H-1B nonimmigrants are admitted to the U.S. as temporary workers, and the qualifying members of their family are generally admitted to the U.S. with an H-4 visa. Qualifying members include spouses and children under 21 years of age. The H-4 visa is valid for the length of time the H-1B visa holder has obtained approval for employment. Traditionally, H-4 visa holders were only allowed to undertake studies while in the U.S., and could not work. If an H-4 spouse wanted to work, they would have to file a change of status application with USCIS. This has changed through a recent announcement by USCIS.
On February 24, 2015, U.S. Citizenship and Immigration Services announced that effective May 26, 2015 certain spouses of H-1B visa holders may be eligible for employment. This announcement came pursuant to President Obama’s announcement for Executive Action on Immigration in November of 2014. The extension of benefits to H-1B nonimmigrants’ spouses is one of the ways that the Obama administration is attempting to modernize and improve the visa programs to grow the U.S. economy and create jobs. In other words, USCIS estimates that up to 17,900 people in the first year, can obtain employment in the U.S. with an H-4 visa.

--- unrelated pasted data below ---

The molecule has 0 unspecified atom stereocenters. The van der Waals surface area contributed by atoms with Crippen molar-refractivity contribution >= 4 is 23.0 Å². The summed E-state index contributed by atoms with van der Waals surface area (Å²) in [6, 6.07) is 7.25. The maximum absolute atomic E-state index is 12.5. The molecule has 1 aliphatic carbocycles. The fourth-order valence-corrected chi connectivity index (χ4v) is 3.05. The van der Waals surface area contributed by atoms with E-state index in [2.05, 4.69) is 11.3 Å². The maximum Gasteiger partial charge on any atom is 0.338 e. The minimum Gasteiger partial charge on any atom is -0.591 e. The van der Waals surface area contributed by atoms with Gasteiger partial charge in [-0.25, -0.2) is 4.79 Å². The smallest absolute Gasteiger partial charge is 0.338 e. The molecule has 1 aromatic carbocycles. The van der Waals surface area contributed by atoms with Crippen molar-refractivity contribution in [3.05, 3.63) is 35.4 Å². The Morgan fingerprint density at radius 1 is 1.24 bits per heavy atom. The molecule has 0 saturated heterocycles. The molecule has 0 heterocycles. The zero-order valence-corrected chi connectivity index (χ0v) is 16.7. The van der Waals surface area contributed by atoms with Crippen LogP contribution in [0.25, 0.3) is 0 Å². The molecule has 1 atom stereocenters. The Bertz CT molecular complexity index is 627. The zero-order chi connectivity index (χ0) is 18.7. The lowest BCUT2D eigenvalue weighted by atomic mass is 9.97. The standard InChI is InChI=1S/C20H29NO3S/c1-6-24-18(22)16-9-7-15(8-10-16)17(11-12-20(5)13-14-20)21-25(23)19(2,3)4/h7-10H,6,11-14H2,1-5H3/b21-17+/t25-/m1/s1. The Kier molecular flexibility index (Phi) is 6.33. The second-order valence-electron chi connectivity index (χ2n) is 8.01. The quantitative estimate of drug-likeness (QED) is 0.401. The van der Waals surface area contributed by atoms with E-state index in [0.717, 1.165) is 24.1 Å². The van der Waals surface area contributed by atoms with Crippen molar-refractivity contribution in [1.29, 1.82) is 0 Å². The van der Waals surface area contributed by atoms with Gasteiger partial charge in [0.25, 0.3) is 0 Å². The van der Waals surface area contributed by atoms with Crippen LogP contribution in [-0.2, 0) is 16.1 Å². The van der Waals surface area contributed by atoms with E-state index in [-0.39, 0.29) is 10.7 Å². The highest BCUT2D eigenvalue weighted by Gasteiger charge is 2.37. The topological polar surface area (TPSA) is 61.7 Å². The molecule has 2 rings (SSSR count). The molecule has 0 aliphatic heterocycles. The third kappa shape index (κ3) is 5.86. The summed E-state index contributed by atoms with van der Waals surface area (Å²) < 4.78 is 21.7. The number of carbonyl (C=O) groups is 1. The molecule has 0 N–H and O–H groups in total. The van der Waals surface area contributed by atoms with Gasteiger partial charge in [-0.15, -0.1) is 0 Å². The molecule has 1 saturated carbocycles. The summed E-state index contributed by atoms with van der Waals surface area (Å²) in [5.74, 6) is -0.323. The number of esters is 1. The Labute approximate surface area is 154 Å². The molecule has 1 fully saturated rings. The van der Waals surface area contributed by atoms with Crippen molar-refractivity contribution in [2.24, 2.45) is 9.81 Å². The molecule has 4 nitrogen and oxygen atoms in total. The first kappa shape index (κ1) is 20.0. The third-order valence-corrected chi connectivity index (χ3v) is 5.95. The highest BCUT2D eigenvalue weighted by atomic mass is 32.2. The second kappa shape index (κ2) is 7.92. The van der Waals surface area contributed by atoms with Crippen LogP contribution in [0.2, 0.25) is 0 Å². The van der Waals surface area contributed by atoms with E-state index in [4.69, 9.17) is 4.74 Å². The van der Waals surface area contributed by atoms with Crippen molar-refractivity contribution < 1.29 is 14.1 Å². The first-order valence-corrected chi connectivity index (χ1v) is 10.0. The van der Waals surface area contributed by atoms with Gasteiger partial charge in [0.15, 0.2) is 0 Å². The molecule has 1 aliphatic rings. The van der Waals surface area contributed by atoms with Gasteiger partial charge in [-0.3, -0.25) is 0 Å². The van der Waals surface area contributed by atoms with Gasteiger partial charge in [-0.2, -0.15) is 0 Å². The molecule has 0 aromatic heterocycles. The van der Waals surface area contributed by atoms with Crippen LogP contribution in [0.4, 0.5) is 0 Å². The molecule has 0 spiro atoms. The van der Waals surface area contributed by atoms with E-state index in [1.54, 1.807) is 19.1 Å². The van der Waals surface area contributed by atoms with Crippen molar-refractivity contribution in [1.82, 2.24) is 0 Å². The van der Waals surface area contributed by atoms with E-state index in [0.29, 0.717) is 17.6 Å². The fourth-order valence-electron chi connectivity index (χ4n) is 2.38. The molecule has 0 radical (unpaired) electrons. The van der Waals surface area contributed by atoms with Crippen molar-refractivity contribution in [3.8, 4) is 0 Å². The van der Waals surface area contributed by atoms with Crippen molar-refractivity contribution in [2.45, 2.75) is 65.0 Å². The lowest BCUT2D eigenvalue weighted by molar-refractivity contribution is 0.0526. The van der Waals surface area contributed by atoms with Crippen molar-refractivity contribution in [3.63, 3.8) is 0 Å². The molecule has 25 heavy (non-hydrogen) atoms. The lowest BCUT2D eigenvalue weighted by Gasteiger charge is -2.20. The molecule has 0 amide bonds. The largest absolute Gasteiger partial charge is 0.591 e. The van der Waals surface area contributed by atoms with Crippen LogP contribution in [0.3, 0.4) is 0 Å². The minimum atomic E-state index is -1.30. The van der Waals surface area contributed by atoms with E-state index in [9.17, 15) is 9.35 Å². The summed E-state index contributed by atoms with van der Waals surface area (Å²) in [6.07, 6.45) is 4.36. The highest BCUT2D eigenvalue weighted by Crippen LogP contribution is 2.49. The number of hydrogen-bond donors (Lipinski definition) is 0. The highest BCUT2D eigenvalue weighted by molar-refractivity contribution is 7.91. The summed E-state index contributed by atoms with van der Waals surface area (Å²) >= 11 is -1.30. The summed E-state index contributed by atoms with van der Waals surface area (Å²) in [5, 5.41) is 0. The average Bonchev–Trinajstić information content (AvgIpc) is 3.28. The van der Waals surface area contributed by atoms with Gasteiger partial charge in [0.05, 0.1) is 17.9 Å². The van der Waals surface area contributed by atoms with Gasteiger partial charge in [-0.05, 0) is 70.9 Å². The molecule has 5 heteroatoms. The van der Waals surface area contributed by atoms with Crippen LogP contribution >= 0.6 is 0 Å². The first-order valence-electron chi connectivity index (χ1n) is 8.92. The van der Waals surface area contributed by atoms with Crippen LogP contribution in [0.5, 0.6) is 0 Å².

USCIS made this announcement with the caveat that the spouse must be married to 1) the H-1B nonimmigrant who is a principal beneficiary of an approved Immigrant Petition for Alien Worker, or 2) H-1B nonimmigrant who has been granted H-1B status under a certain provision of the law that allows that nonimmigrant to seek lawful permanent residence to work and remain in the U.S. beyond the normal six-year H-1B status time threshold.
With this new benefit, the U.S hopes to lessen some of the economic hardship on families that are currently in the U.S., and who are trying to transition from nonimmigrant to permanent resident status. This in turn should attract more highly skilled workers, who may have been hesitant to work or remain in the U.S. during this process. It is important to note that these benefits are not yet available, and USCIS will only start accepting applications as of May 26, 2015. More information will be upcoming in the next several months so pay close attention to the news, and do not be swayed by individuals who claim they can help you immediately.